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First ride – Indian FTR 1200 and FTR 1200S | Bike Tests | Latest Tests

It had to happen. After Indian Motorcycle’s two full seasons of utter supremacy in the 2017-18 American Flat Track (AFT) racing seasons after a 70-year absence from racing – winning 17 of the 18 races held in the 2018 season – America’s oldest motorcycle manufacturer has finally launched a road-legal spinoff of that title-winning racer.

Clearly inspired by the successful FTR 750 in terms of both styling and engineering, the base model 2019 FTR 1200 broke cover at Germany’s Intermot Show on 1 October, and will in inevitably usher in a series of street trackers from several other manufacturers, none of which however has such a proud history of race success as Indian. Okay, Harley already tried it with the relatively short-lived XR1200 back in 2008, but perhaps a decade before its time, and nothing since.

The FTR machines are the real deal, and an exclusive ride on the pre-production prototypes on the roads of Minnesota and Indian’s test track six weeks before their Intermot launch, revealed these will be the first of several future Indians to be powered by the FTR’s all-new liquid-cooled 1203cc 60º V-twin engine. Delivering a claimed 90kW (120hp) at 8250 rpm, with 115Nm of torque peaking at 6000rpm, this is the third Indian engine platform under Polaris ownership. It follows  the Chief and Scout mills, but shares little beyond a general overall format with the Scout motor it’ll inevitably be compared to, says Indian CEO Steve Menneto.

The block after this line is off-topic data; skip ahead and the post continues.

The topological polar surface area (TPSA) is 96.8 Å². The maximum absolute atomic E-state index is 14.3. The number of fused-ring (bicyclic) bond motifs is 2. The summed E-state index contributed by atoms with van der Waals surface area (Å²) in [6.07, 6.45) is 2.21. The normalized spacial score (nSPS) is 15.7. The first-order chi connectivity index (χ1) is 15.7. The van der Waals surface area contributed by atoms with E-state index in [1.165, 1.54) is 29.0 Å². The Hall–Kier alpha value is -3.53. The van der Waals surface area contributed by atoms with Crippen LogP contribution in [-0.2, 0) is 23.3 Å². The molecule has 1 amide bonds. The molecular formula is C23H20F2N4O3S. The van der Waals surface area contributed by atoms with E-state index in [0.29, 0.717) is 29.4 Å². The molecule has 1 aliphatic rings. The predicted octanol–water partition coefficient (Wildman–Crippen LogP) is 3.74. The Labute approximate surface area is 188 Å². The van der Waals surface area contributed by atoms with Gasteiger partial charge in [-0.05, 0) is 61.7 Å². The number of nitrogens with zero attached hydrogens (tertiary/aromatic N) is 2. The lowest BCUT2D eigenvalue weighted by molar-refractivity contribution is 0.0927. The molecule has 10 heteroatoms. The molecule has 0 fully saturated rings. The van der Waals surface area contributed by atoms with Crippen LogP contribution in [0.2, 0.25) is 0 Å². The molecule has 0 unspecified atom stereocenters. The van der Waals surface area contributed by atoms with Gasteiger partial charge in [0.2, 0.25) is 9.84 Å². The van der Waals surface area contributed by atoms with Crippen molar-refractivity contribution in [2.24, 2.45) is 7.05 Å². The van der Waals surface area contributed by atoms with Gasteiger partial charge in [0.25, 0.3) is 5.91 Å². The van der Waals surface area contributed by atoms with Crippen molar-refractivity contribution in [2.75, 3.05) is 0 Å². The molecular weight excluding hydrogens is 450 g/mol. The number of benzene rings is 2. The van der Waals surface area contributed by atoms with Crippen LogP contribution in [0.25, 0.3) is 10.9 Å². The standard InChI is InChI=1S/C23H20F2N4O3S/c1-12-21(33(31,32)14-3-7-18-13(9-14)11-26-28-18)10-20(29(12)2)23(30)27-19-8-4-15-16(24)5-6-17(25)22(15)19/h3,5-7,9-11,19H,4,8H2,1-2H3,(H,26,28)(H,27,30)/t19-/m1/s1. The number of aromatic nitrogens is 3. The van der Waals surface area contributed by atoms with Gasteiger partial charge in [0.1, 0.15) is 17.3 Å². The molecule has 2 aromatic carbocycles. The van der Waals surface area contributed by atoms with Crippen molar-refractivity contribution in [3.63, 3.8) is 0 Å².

“It’s a totally different engine than what the Scout’s is,” Menneto said. “And I think you could say that it’s a very flexible platform for us to go forward with. It’s exciting how we’re going to stretch Indian way beyond Cruiser/Bagger/Tourer – and the FTR1200 is a perfect example of how that’s going to happen.

“Our focus is about Indian becoming a global brand. And for us to be a credible such brand, we know that we have to enter the European market with great motorcycles that are tailored towards what customers in those countries are looking for.”

So while rather ironically this new donk is making its debut in something as quintessentially American as baseball, its future will see it powering models aimed at a world audience, with an adventure tourer to rival the BMW R1250GS likely to be up next, then maybe a streetfighter, or sports tourer – take your pick. Menneto clearly envisages Indian as a global brand, not merely a producer of modern American-style V-twin motorcycles, however excellent, and this engine is the platform it’ll use to achieve it.